A blimp dressed to appear as a Minion, named "Despicablimp," toured the United States from March 2013 in a six-month tour to promote the film's release. As one of the largest airships in the world, measuring 165 feet (50 m) in length, 55 feet (17 m) in height, and weighing 8,000 pounds (3.6 t), it crossed the country three times during its 20,000 miles (32,000 km)-long tour, visiting hundreds of events, including the film's premiere in Hollywood. The blimp, an American Blimp Corporation A-150 model, could be tracked in real-time via GPS at the Despicablimp Command Center website, which allowed fans to post photos of sightings, and compete for various prizes, including for a ride in the blimp.
A free mobile action video game inspired by the Despicable Me franchise, titled Despicable Me: Minion Rush, was released on June 13, 2013. The game, developed by Gameloft, was adapted for iPhone, iPad and Android devices. Played as one of the Minions, it allows customization of the character, who must perform various tasks, including defeating Vector and a new villain created for the game, to earn the title of Minion of the Year. The game was downloaded more than 100 million times in the first three months after its release, and won a BAFTA's British Academy Children's Award in the category BAFTA's Kids Vote. For the film's release, Roblox, a massively multiplayer online game, released two virtual items, a Minion and goggles. Six books were released for the film: The Junior Novel, The Anti-Villain League Handbook, Undercover Super Spies, Attack of the Evil Minions!, Make a Minion, and Meet the Minions.
Universal Pictures and Illumination Entertainment partnered with more than 100 licensing and promotional partners in a deal valued at an unprecedented $250 million. One of the partners was McDonald's, which included in its Happy Meals various Minion toys, some of them unique to a specific country. To take advantage of banana-loving Minions, Chiquita Brands International ran various sweepstakes, and a Minion, voiced by Pierre Coffin, performed the song "Chiquita Banana" in the film. Thinkway Toys released various toys and figures, and Hasbro made special Monopoly and Operation games. Custom 3D glasses, modelled after the Minions' goggles, were released exclusively at Best Buy and Look3D, the producer of the glasses, for use in RealD 3D theatres and with passive 3D home theatre systems.
Despicable Me 2 was released in Digital HD on November 26, 2013, and on DVD and Blu-ray on December 10, 2013. The DVD and Blu-ray combo pack features three "mini movies" titled Puppy, Panic in the Mailroom, and Training Wheels. A Walmart exclusive Blu-ray/DVD combo pack included two limited edition Minion toys. In its first week of home entertainment release, 4.5 million physical and digital units had been sold, earning $80 million and breaking several records. The film had the highest first-week sales for a digital title ever and became the best selling animated Blu-ray title in its first week, surpassing its predecessor, which previously held the record. Despicable Me 2 was the best selling Blu-ray of 2013 with 4,689,747 sold for a total of $93,734,824 in sales. It was also the second best selling DVD for the year 2013 with 4,566,911 sold for sales totaling $77,250,269. As of January 2015, Despicable Me 2 has sold 6,998,018 DVDs and 5,560,038 Blu-ray discs totalling $112,572,748 and $114,061,866 respectively totalling $226,634,614 in North America.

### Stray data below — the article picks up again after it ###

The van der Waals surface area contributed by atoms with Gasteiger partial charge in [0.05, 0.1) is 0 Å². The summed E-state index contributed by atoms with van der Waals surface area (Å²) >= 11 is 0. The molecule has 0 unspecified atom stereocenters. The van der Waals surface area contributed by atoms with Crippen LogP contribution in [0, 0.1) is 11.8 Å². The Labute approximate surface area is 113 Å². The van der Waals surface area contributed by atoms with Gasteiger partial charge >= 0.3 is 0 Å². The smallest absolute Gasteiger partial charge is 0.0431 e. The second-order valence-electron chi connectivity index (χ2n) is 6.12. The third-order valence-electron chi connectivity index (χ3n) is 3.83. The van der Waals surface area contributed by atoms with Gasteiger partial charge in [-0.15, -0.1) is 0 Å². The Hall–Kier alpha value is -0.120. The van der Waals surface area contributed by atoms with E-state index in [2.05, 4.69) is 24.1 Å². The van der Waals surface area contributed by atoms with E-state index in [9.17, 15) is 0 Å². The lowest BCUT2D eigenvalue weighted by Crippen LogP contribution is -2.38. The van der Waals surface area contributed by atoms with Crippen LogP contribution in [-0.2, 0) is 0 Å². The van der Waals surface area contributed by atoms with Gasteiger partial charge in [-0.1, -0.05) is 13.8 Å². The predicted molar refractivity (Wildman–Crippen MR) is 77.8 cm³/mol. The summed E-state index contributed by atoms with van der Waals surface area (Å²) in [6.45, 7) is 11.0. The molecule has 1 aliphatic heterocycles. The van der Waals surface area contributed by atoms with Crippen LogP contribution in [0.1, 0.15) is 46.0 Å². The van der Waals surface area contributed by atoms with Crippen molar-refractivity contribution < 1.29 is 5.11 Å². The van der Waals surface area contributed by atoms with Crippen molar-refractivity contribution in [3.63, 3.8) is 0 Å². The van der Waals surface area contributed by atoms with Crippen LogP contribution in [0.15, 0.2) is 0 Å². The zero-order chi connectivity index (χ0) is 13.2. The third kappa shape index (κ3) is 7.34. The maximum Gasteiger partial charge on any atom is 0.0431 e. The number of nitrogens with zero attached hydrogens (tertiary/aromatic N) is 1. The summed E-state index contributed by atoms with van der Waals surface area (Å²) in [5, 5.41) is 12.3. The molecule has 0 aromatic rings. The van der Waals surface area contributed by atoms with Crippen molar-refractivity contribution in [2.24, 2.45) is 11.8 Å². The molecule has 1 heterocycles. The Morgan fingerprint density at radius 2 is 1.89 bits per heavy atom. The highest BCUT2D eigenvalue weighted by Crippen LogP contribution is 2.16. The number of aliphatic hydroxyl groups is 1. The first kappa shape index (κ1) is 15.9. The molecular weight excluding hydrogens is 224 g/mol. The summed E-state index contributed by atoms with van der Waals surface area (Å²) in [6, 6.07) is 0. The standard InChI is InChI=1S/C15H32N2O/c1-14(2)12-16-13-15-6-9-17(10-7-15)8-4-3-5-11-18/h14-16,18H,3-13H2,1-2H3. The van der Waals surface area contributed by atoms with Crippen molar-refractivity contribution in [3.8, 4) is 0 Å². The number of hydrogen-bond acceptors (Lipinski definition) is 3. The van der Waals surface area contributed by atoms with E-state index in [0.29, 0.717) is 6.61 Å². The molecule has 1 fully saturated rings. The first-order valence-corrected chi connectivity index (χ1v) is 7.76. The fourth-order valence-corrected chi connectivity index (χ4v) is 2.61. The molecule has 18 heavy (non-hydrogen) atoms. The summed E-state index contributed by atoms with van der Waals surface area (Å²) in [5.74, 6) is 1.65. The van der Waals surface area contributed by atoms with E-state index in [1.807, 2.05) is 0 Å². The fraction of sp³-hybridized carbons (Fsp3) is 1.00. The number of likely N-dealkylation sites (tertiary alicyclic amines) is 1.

Despicable Me 2 was released on Ultra HD Blu-ray on June 6, 2017.
Despicable Me 2: Original Motion Picture Soundtrack is the soundtrack album for the film, released on June 18, 2013 through Back Lot Music. The original music was composed by Heitor Pereira and Pharrell Williams. The album was promoted by the highly successful single "Happy" performed by Williams.
All music composed by Heitor Pereira, except where noted.
Despicable Me 2 received adequate reviews from critics. The review aggregator website Rotten Tomatoes reported a 73% approval rating with an average rating of 6.6/10 based on 173 reviews. The website's consensus reads, "Despicable Me 2 offers plenty of eye-popping visual inventiveness and a number of big laughs." Another review aggregator, Metacritic, which assigns a normalized rating from mainstream critics, gave the film a score of 62 out of 100, based on 39 critics, indicating "generally favorable reviews". The film earned an "A" from audiences polled by CinemaScore, on an A+ to F scale.